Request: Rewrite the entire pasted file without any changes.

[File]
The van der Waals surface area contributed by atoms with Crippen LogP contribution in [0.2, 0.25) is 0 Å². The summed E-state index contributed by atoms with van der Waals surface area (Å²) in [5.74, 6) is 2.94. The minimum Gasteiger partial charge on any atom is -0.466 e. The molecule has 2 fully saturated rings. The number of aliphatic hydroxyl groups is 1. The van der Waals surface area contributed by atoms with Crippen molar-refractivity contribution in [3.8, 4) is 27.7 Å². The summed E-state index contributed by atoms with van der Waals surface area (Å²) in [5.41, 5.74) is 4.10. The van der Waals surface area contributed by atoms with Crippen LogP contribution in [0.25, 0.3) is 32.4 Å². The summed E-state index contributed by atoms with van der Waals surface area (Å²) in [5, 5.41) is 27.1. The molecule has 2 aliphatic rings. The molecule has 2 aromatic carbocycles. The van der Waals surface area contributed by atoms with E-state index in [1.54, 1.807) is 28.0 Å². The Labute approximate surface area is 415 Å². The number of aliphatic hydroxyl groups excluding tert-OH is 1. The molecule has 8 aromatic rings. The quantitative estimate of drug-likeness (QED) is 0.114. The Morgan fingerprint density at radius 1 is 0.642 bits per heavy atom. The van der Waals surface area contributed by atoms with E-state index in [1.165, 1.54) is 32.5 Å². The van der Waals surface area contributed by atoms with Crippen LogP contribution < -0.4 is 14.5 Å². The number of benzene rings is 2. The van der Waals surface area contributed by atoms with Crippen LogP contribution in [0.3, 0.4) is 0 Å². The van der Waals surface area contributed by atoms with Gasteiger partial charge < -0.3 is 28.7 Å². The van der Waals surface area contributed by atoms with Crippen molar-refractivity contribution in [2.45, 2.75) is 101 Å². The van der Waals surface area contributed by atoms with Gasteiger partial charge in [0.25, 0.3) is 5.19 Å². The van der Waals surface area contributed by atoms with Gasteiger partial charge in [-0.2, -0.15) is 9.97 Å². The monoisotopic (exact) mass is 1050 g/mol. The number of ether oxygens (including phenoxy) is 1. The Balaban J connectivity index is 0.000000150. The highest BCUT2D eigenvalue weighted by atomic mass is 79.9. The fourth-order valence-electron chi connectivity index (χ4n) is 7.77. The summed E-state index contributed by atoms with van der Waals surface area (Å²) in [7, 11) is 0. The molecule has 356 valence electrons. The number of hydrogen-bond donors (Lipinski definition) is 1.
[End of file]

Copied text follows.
The van der Waals surface area contributed by atoms with Crippen LogP contribution in [0.2, 0.25) is 0 Å². The summed E-state index contributed by atoms with van der Waals surface area (Å²) in [5.74, 6) is 2.94. The minimum Gasteiger partial charge on any atom is -0.466 e. The molecule has 2 fully saturated rings. The number of aliphatic hydroxyl groups is 1. The van der Waals surface area contributed by atoms with Crippen molar-refractivity contribution in [3.8, 4) is 27.7 Å². The summed E-state index contributed by atoms with van der Waals surface area (Å²) in [5.41, 5.74) is 4.10. The van der Waals surface area contributed by atoms with Crippen LogP contribution in [0.25, 0.3) is 32.4 Å². The summed E-state index contributed by atoms with van der Waals surface area (Å²) in [5, 5.41) is 27.1. The molecule has 2 aliphatic rings. The molecule has 2 aromatic carbocycles. The van der Waals surface area contributed by atoms with E-state index in [1.54, 1.807) is 28.0 Å². The Labute approximate surface area is 415 Å². The number of aliphatic hydroxyl groups excluding tert-OH is 1. The molecule has 8 aromatic rings. The quantitative estimate of drug-likeness (QED) is 0.114. The Morgan fingerprint density at radius 1 is 0.642 bits per heavy atom. The van der Waals surface area contributed by atoms with E-state index in [1.165, 1.54) is 32.5 Å². The van der Waals surface area contributed by atoms with Crippen LogP contribution < -0.4 is 14.5 Å². The number of benzene rings is 2. The van der Waals surface area contributed by atoms with Crippen LogP contribution in [0.3, 0.4) is 0 Å². The van der Waals surface area contributed by atoms with Gasteiger partial charge < -0.3 is 28.7 Å². The van der Waals surface area contributed by atoms with Crippen molar-refractivity contribution in [2.45, 2.75) is 101 Å². The van der Waals surface area contributed by atoms with Gasteiger partial charge in [0.25, 0.3) is 5.19 Å². The van der Waals surface area contributed by atoms with Gasteiger partial charge in [-0.2, -0.15) is 9.97 Å². The monoisotopic (exact) mass is 1050 g/mol. The number of ether oxygens (including phenoxy) is 1. The Balaban J connectivity index is 0.000000150. The highest BCUT2D eigenvalue weighted by atomic mass is 79.9. The fourth-order valence-electron chi connectivity index (χ4n) is 7.77. The summed E-state index contributed by atoms with van der Waals surface area (Å²) in [7, 11) is 0. The molecule has 356 valence electrons. The number of hydrogen-bond donors (Lipinski definition) is 1.